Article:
Medical guidelines in Australia recommend screening for bowel cancer at least once every two years from the age of 50.

However, bowel cancer does affect people under age 50 too. Around 11% of people diagnosed with bowel cancer in Australia are younger than 50, which is estimated to be 1,800 people this year.

We urge all Australian adults to be aware of bowel cancer and to speak to your GP immediately if you have any concerns or are interested in screening before the recommended age of 50.

About screening tests/

These simple at-home screening tests look for blood in your bowel movement – a common sign of bowel abnormality – that might be invisible to the naked eye. It is not a test for cancer.

If the result is positive you will be advised by letter to contact your GP to discuss the result, or your general practice might telephone you to make an appointment. Your GP will generally refer you to a specialist for a follow up colonoscopy to find out what is causing the bleeding.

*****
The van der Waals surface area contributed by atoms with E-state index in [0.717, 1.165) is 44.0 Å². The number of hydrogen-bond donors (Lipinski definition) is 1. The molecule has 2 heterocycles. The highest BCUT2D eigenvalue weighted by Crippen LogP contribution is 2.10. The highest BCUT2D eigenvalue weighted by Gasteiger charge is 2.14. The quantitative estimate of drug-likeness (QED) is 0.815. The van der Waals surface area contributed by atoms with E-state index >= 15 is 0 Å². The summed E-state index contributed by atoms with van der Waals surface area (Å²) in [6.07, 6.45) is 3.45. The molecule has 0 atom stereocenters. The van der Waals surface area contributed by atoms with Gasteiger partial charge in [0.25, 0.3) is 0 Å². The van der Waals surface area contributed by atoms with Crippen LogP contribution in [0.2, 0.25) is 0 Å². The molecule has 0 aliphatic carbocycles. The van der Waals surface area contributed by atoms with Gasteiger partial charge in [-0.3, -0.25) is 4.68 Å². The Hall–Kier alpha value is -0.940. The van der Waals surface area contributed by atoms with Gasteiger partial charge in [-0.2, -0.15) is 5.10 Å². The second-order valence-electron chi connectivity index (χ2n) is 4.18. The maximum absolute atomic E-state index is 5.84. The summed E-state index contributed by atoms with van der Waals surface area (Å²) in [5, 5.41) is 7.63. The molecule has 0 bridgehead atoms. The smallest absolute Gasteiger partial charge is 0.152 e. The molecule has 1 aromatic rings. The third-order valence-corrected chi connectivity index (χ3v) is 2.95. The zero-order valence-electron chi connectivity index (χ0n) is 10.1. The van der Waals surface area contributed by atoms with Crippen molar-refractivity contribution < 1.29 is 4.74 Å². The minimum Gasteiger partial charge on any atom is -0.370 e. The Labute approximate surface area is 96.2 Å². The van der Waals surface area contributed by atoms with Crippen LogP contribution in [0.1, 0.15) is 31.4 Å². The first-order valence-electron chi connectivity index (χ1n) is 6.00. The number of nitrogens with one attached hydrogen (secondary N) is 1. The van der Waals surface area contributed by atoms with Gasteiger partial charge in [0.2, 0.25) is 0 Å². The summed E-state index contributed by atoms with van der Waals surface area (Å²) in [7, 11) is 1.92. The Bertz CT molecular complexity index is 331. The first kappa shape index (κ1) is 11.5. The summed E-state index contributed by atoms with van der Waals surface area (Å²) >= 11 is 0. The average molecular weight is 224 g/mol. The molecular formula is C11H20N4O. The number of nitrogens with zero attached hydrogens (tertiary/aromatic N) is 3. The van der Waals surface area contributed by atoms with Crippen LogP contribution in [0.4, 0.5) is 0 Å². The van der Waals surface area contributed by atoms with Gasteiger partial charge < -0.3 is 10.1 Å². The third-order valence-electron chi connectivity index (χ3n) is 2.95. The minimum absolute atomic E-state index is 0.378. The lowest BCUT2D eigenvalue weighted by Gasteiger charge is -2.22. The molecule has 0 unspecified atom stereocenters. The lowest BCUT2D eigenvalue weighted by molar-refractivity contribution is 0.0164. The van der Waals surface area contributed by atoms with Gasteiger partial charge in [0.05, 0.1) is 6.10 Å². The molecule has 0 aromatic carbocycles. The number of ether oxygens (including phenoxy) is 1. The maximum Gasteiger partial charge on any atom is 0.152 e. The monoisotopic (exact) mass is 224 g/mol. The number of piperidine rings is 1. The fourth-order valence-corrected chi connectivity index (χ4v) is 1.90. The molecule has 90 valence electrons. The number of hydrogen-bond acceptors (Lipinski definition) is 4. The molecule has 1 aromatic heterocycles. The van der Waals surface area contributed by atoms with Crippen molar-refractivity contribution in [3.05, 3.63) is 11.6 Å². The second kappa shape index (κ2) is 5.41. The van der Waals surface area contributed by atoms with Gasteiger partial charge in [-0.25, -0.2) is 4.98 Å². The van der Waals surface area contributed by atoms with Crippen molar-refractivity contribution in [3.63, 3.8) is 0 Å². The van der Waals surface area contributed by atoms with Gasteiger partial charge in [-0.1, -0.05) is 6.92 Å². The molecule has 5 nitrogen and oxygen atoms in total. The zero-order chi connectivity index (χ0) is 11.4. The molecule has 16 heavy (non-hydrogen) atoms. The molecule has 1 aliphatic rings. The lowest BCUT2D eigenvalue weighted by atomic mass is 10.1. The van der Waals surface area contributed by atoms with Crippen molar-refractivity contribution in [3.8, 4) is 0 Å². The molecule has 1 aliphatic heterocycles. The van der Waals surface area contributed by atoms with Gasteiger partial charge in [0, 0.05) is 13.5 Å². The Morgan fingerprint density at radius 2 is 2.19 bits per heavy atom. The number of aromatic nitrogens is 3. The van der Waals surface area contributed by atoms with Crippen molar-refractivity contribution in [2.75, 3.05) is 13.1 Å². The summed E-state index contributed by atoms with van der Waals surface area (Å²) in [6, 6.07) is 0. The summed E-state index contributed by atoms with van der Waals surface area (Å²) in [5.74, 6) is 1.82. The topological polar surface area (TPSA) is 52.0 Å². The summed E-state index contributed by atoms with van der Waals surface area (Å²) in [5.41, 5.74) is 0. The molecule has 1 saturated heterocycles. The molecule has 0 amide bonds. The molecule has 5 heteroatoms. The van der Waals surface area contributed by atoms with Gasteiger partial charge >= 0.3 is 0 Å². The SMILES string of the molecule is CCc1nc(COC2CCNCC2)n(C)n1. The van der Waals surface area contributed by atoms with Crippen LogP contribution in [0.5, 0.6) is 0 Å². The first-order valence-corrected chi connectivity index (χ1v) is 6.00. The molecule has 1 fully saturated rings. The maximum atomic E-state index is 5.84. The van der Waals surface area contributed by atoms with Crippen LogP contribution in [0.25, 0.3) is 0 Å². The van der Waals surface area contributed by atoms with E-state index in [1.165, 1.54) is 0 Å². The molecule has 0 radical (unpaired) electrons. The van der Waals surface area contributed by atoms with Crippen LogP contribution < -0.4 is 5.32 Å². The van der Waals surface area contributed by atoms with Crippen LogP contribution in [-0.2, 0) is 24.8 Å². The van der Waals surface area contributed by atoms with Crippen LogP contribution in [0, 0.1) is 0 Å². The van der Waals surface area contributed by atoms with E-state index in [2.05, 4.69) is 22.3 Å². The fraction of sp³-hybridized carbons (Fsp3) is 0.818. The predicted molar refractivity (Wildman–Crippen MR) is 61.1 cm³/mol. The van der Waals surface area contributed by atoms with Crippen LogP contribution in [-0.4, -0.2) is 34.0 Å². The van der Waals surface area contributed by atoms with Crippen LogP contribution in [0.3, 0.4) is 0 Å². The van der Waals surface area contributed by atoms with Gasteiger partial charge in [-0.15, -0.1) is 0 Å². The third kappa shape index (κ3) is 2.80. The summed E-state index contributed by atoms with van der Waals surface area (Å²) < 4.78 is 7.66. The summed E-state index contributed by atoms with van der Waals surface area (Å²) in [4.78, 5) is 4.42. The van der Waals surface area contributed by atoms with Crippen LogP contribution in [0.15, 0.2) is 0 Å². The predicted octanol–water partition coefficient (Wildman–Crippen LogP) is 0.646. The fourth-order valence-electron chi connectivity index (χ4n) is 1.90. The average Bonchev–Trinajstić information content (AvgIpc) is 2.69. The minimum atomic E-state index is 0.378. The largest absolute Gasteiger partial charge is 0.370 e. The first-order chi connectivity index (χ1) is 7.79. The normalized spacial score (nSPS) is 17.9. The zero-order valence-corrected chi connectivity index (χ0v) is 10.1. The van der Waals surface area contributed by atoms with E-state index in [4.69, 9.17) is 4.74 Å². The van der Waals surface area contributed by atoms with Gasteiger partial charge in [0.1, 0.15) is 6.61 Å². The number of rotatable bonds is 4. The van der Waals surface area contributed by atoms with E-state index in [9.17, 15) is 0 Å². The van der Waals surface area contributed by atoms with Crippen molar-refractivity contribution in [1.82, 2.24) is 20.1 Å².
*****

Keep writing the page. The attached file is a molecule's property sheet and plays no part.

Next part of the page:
On average 7% of test results are positive. This may be due to a number of conditions such as polyps, haemorrhoids or inflammation of the bowel. Of the positive test results, less than 5% are found to be caused by bowel cancer.

A negative test result indicates that no blood was detected in your bowel movement.

However screening tests are not always 100% accurate, because cancers and precancerous polyps only bleed intermittently. The test should be repeated every two years to increase the chances of early detection. And please consult your GP if symptoms develop, regardless of your screening test result.

You can read more about symptoms HERE

Where to get a screening test/